Summary: What does Jesus tell us to do for the poor?



Jerry Falwell


Most of you, who are middle class in America, don’t actually see many poor people in an average day, except on television. Most American church members are white . . . middle-class . . . well dressed . . . well fed . . . and have beautiful homes. But what about the poor? What does Jesus tell us to do for the poor?

Preaching to the poor was important to Jesus. Listen to how important it was to Jesus to preach to the poor. When John the Baptist was put in prison, he became discouraged and believed that Jesus was not the Messiah. He sent a messenger to ask Jesus, “Art thou he that should come, or do we look for another?” (Matthew 11:3). John the Baptist expected a Messiah who was a political Deliverer, one who would drive the Romans into the sea. No wonder John the Baptist doubted, he was imprisoned by the Romans, the very ones he expected Jesus to drive into the sea.

Notice Jesus’ answer . . . “The blind receive their sight, and the lame walk, the lepers are cleansed, the deaf hear, and the dead are raised up, and the poor have the Gospel preached to them” (Matthew 11:5).

Surely, the miracles of Jesus were signs enough to demonstrate that He was Messiah, but Jesus added the phrase, “The poor had the Gospel preached to them.” Why is preaching the Gospel to the poor important?

There’s a little known fact about John Wesley I want to share with you. Wesley claimed a church was not a New Testament until it carried out the admonition of Jesus, “The poor have the Gospel preached to them.” Jesus said more than once, “Preach the gospel to the poor.” Why? Because we are supposed to preach the Gospel to them.

The great revivals of John Wesley and the beginning of the Methodist church were primarily among the poor. When Wesley began preaching in the field to coal miners, he could see the “streams of mercy” which were the tears flowing from their eyes down coal-blackened faces. When the rich would not respond to Wesley, the poor heard him gladly.


1. Don’t despise the poor.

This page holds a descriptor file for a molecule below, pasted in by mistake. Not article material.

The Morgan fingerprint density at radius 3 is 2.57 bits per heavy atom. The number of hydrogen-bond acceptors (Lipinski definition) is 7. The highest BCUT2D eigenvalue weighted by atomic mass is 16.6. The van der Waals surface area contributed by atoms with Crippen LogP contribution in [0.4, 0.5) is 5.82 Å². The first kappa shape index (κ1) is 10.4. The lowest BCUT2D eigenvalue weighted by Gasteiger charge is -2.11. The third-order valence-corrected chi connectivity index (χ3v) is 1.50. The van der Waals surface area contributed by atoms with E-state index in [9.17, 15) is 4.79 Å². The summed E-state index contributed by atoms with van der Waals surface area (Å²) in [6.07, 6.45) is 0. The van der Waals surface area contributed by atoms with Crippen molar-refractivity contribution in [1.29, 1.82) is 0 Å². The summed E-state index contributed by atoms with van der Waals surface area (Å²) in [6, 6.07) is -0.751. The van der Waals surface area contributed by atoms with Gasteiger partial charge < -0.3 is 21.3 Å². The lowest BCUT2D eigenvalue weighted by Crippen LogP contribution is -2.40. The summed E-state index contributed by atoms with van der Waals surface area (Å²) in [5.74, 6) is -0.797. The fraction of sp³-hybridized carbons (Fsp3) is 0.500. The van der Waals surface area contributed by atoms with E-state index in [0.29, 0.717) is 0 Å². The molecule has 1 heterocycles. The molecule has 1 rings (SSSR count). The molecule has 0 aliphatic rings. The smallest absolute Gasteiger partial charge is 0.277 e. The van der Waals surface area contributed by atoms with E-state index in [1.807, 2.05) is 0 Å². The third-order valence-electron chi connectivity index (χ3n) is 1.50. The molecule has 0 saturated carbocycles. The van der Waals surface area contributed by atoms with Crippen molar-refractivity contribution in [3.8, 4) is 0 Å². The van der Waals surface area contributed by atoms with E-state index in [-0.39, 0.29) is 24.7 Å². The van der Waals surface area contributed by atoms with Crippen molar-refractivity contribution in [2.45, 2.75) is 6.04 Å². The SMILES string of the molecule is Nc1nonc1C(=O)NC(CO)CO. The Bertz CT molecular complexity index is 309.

This command occurs early in Scripture, “Thou shalt not respect the person of the poor” (Leviticus 19:15). The Living Bible says about this verse, “Not noticing whether a person is poor or rich.” This verse continues, “Nor honor the person of the Mighty.” This means three things about the poor:

a. Don’t look down upon the poor, and despise them.

b. Don’t take advantage of them financially or otherwise.

c. Don’t turn your back to helping them.

2. There will always be poor people.

We have done much in America to eliminate poverty. While I didn’t like many other liberal tendencies of President Lyndon Johnson’s Great Society program, I did commend his endeavors to get rid of poverty and raise the living standard of the poor. As much as America has done for the poor, there will always be poor people. The Scriptures remind us, “The poor shall never cease from the land” (Deut. 15:11). Even God understood in the best of economies, where the Jews lived by the Word of God; there would always be poor people. Even Jesus knew those facts when He said, “For ye have the poor always with you” (Matthew 26:11).

3. God blesses those who look after the poor.

The Bible teaches, “Blessed is he that considereth the poor: the LORD will deliver him in time of trouble” (Psalm 41:1).

One of the conditions to having your prayers answered is that, “He that hath pity upon the poor lendeth unto the Lord” (Proverbs. 19:17).

Since the fatherless and widows were usually considered the poor, James said, “Pure religion and undefiled before God and the Father is this, To visit the fatherless and widows in their affliction, [and] to keep himself unspotted from the world” (James 1:27).

Since there will always be poor and there will always be great needs, God opens up His heart to the needy people. In Psalm 112:9 it says that God “He hath dispersed, he hath given to the poor.” The Living Bible says “they that give generously to those who need. Their good deeds will never be forgotten” (Psalm 112:9 LB).

Elmer Towns writes in his book, The Ten Greatest Revivals Ever that during the early 70s, there was a revival among Independent Baptist churches in America. Dr. Towns describes the revivals in our churches that focused on the bus ministry. Dr. Towns goes on to define revival as, “God pouring His Spirit out on His people.”

I agree with Dr. Towns, in the early 70s the Independent Baptists had the Shekinah-Glory cloud upon them, and God poured his blessing out on Independent Baptists because they carried out the Great Commission through the bus ministry. I believe that’s one of the reasons God put His hand upon Thomas Road Baptist Church. We had over 100 buses and faithful laymen who got up on cold, windy snowy days to crank up old buses and drive all over Central Virginia to pick up children and bring them to this church. Most of these children were poor—very poor—and they came from needy homes where parents were poor. They came from shacks, trailers, or inner city homes. Now there’s no disgrace in being poor, but in many of these homes of busing children, their fathers spent much of their time and money on drinking and their children were neglected.

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